Ten Reasons South Miami Is the Best Dining Neighborhood

wayside3.jpg
Fine and fashionable restaurants have been opening in South Beach, downtown, midtown, and the Design District for years. These areas seem to attract all the major chefs. So why venture to South Miami and nearby Pinecrest? Well, down here, you won't find many major openings, but you will find reasonably priced local favorites, including a wide selection of Asian and Cuban joints. Read on to find out why you should make the trip.

See also: Ten Reasons North Beach Is Miami's Best Dining Neighborhood

More »

Marky's Gourmet: A Wonderland of Caviar, Cheese, and Foie Gras

Categories: Ethnic Markets

Markys_Caviar.JPG
Photos by Carina Ost
Taste the rainbow.
Everyone has their special place. Mine includes champagne, imported cheese, caviar, and foie gras. Marky's Gourmet has it all and so much more.

For more than 30 years, Marky's has provided Miami with top-of-the-line caviar, truffles, and other gourmet items, including lobes of foie gras. For someone who comes from California, where this duck liver delicacy is banned, it was like the freezer of Heaven. Contraband gone wild. In fact, this whole store is beyond gluttonous. It is simply a gourmand's paradise. If you have yet to experience it, you are missing out.

More »

Pack Super Market: Crispy, Crunchy Fried Chicken in Little Haiti

PackChicken_ZF.jpg
Photos by Zachary Fagenson
Fried chicken, rice and peas, and fried plantains at Pack.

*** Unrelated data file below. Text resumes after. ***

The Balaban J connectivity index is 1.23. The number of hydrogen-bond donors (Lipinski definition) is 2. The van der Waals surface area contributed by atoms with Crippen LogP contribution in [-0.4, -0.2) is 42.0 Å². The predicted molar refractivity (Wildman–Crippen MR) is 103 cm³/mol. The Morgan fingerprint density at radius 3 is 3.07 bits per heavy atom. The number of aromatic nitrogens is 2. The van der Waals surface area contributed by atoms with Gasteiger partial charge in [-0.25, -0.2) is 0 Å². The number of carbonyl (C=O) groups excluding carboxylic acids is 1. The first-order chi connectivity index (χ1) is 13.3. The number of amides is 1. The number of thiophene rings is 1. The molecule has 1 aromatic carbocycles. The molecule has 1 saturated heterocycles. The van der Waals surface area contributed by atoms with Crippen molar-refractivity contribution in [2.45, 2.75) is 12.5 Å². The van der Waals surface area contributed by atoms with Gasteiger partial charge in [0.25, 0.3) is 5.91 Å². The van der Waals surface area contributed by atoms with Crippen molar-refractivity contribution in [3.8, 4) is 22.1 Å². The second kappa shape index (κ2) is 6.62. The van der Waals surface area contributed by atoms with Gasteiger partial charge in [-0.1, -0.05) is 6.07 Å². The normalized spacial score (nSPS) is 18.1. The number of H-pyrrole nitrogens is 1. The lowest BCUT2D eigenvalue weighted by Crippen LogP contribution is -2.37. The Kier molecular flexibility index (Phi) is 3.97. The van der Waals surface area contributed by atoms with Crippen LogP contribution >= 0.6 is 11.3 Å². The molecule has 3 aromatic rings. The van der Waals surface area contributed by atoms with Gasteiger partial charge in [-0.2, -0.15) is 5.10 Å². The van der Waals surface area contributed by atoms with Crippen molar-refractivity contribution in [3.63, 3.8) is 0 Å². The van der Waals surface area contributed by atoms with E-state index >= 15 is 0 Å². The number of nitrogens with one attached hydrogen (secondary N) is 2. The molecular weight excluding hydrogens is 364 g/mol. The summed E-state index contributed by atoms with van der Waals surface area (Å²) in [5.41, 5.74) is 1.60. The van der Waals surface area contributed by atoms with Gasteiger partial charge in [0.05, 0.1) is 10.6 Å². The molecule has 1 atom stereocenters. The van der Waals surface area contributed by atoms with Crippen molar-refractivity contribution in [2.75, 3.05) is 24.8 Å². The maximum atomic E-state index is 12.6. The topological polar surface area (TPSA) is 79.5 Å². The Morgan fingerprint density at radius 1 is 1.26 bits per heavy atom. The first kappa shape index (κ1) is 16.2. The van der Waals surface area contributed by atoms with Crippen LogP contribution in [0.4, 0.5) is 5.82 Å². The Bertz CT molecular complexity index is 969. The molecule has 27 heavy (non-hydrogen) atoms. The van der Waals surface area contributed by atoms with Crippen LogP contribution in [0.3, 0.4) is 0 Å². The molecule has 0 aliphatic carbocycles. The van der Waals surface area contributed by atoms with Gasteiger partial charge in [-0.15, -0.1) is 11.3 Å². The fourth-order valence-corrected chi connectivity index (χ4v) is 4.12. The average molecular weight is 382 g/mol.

The fried chicken at Pack Super Market in Little Haiti isn't something you'd find easily on the island.

Kernizan Philias, who with his family opened the bare-bones market and counter-only eatery on NW 2nd Avenue 16 years ago, said the recipe is based on griot -- fried chunks of pork shoulder.

"It was a family recipe, and we just tried it out before we put it in the market when we opened," says Philias, who goes by the nickname "Kiki."

More »

Calle Ocho 2013 Report: Hispanics and Diabetes

ChefLeticia350.jpg
It's no secret -- Hispanic culture centers around good food. No matter what their country of origin, traditional dishes are a source of pride and familiarity for most Hispanics. But they carry certain health risks.

The prevalence of diabetes among Hispanics is high, so high that it borders on an epidemic. According to the Centers for Disease Controll, lifetime risk estimates for developing diabetes is high for both Hispanic men and women. Hispanic women born in 2000 have a 52.5 percent risk of developing diabetes in their lifetime while Hispanic men have a 45.4 percent risk. That compares, for example, to a 31.2 percent risk for non-Hispanic white females and 26.7 percent risk among non-Hispanic white males.

"Unfortunately, for the Latin community it is hard to adjust for and educate about diabetes because we don't want to give up our traditions," said cookbook author celebrity chef Leticia Moreinos Schwartz, who Sunday stopped at Calle Ocho Street Festival as part of Merck Pharmaceutical's Cuida tu Diabetes, Cuida tu Corazon (Taking Diabetes To Heart). With help from the American Diabetes Association and Jefe's Original Food Truck, Schwartz demonstrated how just a few small measures can make a big difference for those suffering from diabetes.

More »

Now Trending

From the Vault

 

Loading...